Contagion versus flight to quality in financial markets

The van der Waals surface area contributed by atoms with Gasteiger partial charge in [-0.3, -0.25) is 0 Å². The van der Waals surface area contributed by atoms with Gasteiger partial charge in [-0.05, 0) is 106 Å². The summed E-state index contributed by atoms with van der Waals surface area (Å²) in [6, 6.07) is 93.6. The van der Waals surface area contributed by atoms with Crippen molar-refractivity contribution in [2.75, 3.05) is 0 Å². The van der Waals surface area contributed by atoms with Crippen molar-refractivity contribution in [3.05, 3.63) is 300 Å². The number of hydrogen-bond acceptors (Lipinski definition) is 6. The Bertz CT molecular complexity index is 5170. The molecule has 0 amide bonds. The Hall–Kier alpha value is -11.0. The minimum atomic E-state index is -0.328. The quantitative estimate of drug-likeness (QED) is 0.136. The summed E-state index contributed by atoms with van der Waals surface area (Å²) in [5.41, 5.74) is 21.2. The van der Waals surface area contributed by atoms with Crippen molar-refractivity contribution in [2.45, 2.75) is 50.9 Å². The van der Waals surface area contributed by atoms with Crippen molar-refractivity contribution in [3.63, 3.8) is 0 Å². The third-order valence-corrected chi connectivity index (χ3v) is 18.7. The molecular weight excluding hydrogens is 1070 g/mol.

None doubts that financial markets are related (interdependent). What is not so clear is whether there exists contagion among them or not, its intensity, and its causal direction. The aim of this paper is to define properly the term contagion (different from interdependence) and to present a formal test for its existence, the magnitude of its intensity, and for its direction. Our definition of contagion lies on tail dependence measures and it is made operational through its equivalence with some copula properties. In order to do that, we define a NEW copula, a variant of the Gumbel type, that is sufficiently flexible to describe different patterns of dependence, as well as being able to model asymmetric effects of the analyzed variables (something not allowed with the standard copula models). Finally, we estimate our copula model to test the intensity and the direction of the extreme causality between bonds and stocks markets (in particular, the flight to quality phenomenon) during crises periods. We find evidence of a substitution effect between Dow Jones Corporate Bonds Index with 2 years maturity and Dow Jones Stock Price Index when one of them is through distress periods. On the contrary, if both are going through crises periods a contagion effect is observed. The analysis of the corresponding 30 years maturity bonds with the stock market reflects independent effects of the shocks.
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